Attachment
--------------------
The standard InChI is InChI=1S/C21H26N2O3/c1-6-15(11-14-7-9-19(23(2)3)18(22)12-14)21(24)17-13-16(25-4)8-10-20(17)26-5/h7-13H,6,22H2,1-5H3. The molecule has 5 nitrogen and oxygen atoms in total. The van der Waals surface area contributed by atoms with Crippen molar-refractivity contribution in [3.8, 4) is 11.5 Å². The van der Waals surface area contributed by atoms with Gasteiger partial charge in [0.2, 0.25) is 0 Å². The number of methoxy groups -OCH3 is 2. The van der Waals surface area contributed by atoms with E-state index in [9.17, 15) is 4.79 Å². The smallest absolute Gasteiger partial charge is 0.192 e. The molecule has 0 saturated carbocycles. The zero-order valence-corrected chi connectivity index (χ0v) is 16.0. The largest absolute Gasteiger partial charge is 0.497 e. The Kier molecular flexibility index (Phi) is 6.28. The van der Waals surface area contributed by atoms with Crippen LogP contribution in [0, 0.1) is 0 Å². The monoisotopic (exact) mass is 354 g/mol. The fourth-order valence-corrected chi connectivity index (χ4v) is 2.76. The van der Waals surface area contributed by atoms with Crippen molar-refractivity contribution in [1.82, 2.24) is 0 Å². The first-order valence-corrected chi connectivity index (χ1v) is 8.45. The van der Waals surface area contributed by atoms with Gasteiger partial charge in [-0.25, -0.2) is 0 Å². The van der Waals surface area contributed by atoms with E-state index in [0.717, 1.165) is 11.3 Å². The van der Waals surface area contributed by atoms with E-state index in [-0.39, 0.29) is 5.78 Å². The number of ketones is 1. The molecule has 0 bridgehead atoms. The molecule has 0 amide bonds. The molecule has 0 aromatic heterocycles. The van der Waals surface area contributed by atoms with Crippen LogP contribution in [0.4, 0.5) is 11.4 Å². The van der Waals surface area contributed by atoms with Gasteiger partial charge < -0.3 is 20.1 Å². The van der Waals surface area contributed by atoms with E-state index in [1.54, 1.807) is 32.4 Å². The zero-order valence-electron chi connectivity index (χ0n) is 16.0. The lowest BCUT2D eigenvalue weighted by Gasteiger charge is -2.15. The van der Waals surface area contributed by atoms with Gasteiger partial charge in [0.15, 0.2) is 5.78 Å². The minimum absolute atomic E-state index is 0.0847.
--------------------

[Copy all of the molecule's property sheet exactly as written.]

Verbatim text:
The standard InChI is InChI=1S/C21H26N2O3/c1-6-15(11-14-7-9-19(23(2)3)18(22)12-14)21(24)17-13-16(25-4)8-10-20(17)26-5/h7-13H,6,22H2,1-5H3. The molecule has 5 nitrogen and oxygen atoms in total. The van der Waals surface area contributed by atoms with Crippen molar-refractivity contribution in [3.8, 4) is 11.5 Å². The van der Waals surface area contributed by atoms with Gasteiger partial charge in [0.2, 0.25) is 0 Å². The number of methoxy groups -OCH3 is 2. The van der Waals surface area contributed by atoms with E-state index in [9.17, 15) is 4.79 Å². The smallest absolute Gasteiger partial charge is 0.192 e. The molecule has 0 saturated carbocycles. The zero-order valence-corrected chi connectivity index (χ0v) is 16.0. The largest absolute Gasteiger partial charge is 0.497 e. The Kier molecular flexibility index (Phi) is 6.28. The van der Waals surface area contributed by atoms with Crippen LogP contribution in [0, 0.1) is 0 Å². The monoisotopic (exact) mass is 354 g/mol. The fourth-order valence-corrected chi connectivity index (χ4v) is 2.76. The van der Waals surface area contributed by atoms with Crippen molar-refractivity contribution in [1.82, 2.24) is 0 Å². The first-order valence-corrected chi connectivity index (χ1v) is 8.45. The van der Waals surface area contributed by atoms with Gasteiger partial charge in [-0.25, -0.2) is 0 Å². The van der Waals surface area contributed by atoms with E-state index in [0.717, 1.165) is 11.3 Å². The van der Waals surface area contributed by atoms with E-state index in [-0.39, 0.29) is 5.78 Å². The number of ketones is 1. The molecule has 0 bridgehead atoms. The molecule has 0 amide bonds. The molecule has 0 aromatic heterocycles. The van der Waals surface area contributed by atoms with Crippen LogP contribution in [0.4, 0.5) is 11.4 Å². The van der Waals surface area contributed by atoms with Gasteiger partial charge < -0.3 is 20.1 Å². The van der Waals surface area contributed by atoms with E-state index in [1.54, 1.807) is 32.4 Å². The zero-order valence-electron chi connectivity index (χ0n) is 16.0. The lowest BCUT2D eigenvalue weighted by Gasteiger charge is -2.15. The van der Waals surface area contributed by atoms with Gasteiger partial charge in [0.15, 0.2) is 5.78 Å². The minimum absolute atomic E-state index is 0.0847.